Lameness together with poor growth was usually seen clinically in breeder farms and male chickens are mostly involved. Among lameness disorders, reemergence of epidemic spinal infection and in particular spondylitis1 in male broiler chickens (5 to 7 weeks of age) as well as broiler breeder roosters (3.5 to 18.5 weeks of age) has recently been reported from Europe, North America and South Africa.1-7 Although various causative agents were discriminated, but mostly Enterococcus species and in particular E. cecorum have been recovered.4-8 Further, different routes of administration of E. cecorum experimentally induced spondylitis (ES) referred also as enterococcal vertebral osteoarthritis (EVOA).5 As a gram-positive bacterium, E. cecorum is also considered as an emerging avian pathogen with significant economic consequences for the poultry industry.4,9,10 Although, E. cecorum could be a gastrointestinal flora11 of birds but vertical transmission12 appears unlikely and it has been reported that E. cecorum isolated from spondylitis may phenotypically and genotypically be different from cecal/ cloacal isolates.8
On late September 2015, a number of 10 weeks old male birds (Ross-308 broiler breeder, weighing 1570 to 1660 g, estimated morbidity 1.50 to 2.00%) only displayed characteristics of enterococcal ES including posture involving resting on the hocks and paresis to complete posterior paralysis, but swollen joints and tendons did not seen in clinical examinations. Affected birds rested on their hocks and caudal abdomens with legs extended forward and were unable to stand or walk (Fig. 1). This infection may also be referred as EVOA.
Fig. 1. Affected birds sitting on hock and tail with raising feet, often referred as kinky back.
Necropsy findings. The birds were stunned and during thorough general routine post-mortem examinations, nodular (firm to hard inflammatory) masses were observed on the caudal thoracic vertebral column (T6-T7) immediately anterior to the kidneys in all affected birds (Fig. 2A). Advanced vertebral osteomyelitis lesions correlated well with the hock-sitting posture and posterior paresis/paralysis were observed. Sagittal cross sections of the vertebral columns revealed vertebral osteomyelitis (a dorsoventral spread of inflammation) induced compression of the overlying spinal cord in the region of T6-T7. Tissue samples from lesions were prepared and sent to Department of Pathobiology, Faculty of Veterinary Medicine, Urmia University, Urmia, Iran.
Histopathological examination. In histopathological studies, mononuclear inflammatory cells infiltration consisting of lymphocytes in pia mater of spinal cord and edema in white matter were observed (Fig. 2B). Pathological injuries were limited because of acute spondylosis and the main pathological finding was spinal inflammation.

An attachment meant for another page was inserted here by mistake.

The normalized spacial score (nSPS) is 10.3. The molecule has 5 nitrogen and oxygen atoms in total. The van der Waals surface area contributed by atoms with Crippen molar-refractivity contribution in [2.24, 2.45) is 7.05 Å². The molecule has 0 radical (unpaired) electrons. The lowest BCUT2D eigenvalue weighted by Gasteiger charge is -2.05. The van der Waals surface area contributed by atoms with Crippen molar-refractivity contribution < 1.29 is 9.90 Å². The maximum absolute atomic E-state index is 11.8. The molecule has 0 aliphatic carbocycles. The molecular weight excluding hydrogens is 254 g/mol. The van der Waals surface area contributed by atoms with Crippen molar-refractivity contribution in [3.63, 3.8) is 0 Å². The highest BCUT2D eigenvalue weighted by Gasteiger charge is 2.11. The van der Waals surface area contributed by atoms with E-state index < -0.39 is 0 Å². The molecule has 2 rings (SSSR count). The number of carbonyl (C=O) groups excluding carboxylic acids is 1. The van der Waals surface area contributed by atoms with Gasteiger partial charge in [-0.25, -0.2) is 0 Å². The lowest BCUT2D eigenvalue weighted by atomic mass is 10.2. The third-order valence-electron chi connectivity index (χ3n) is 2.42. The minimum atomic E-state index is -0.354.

Fig. 2. A) Sagittal section of vertebral column. Large necrosis area (blue arrow) in T7 vertebra; B) Histopathological findings: Mononuclear inflammatory cells (lymphocytes) in pia mater and edema in white matter of spinal cord (H & E; 100× and 400×).
Spondylitis in poultry frequently involves the 5th to the 7th thoracic vertebrae (T5-T7), although involvement of 4th thoracic vertebra was also reported.14 A possible anatomically explanation for this hinges on the fact that the T2-T5 vertebrae are fused in order to provide rigidity for the structural strength necessary for flight, whilst the T7 vertebra is strongly fused to the lumbosacral vertebrae. Since the sixth thoracic vertebra is the only freely moving articulation in this area, it is subjected to increased mechanical stresses. Weight bearing stress is greater in males than females and in particular roosters in boiler breeder farms have the greatest body weight among chickens. The growth rate in cockerels could be another index affecting body weight in specific period of husbandry in broilers and broiler breeders (4-7 weeks of age and 6-10 weeks of age, respectively) that makes male birds more susceptible for ES infections. Enterococcus cecorum as a commensal enteric bacterium is a normal intestinal inhabitant of chickens. Under some conditions including damages to the epithelial cells of intestine or infections and stresses due to growth rate together with physiological intestinal microbial disturbances, E. cecorum enters into the blood stream and exerts pathogenic effects in the caudal thoracic vertebrae due to predilection for cartilage and bone.5 Spondylitis should be differentiated from spondylolisthesis (kinky back syndrome).4,7 Prevention may include avoiding overstocking, providing adequate feeder space, reducing stress, preventing respiratory diseases and using preventive treatment. Although preventive medications could be more affective,15 but resistance of E. cecorum to some antibiotics such as lincomycin, tetracycline and erythromycin has been reported.16 However, E. cecorum could also be sensitive to different antibiotics such as fosfomycin, spectinomycin, enrofloxacin and amoxicillin.4 Moreover, antibiogram is recommended for assessment of sensitivity of the isolated pathogenic agents for therapeutic medications. In this case, enrofloxacin 10% at a dose of 10 mg kg-1 (500 mL per 1000 L drinking water) for 4 days was recommended.
The authors would like to thank the Head of Department of Pathobiology, Faculty of Veterinary Medicine, Urmia University, Urmia, Iran and the members for their sincerely cooperation.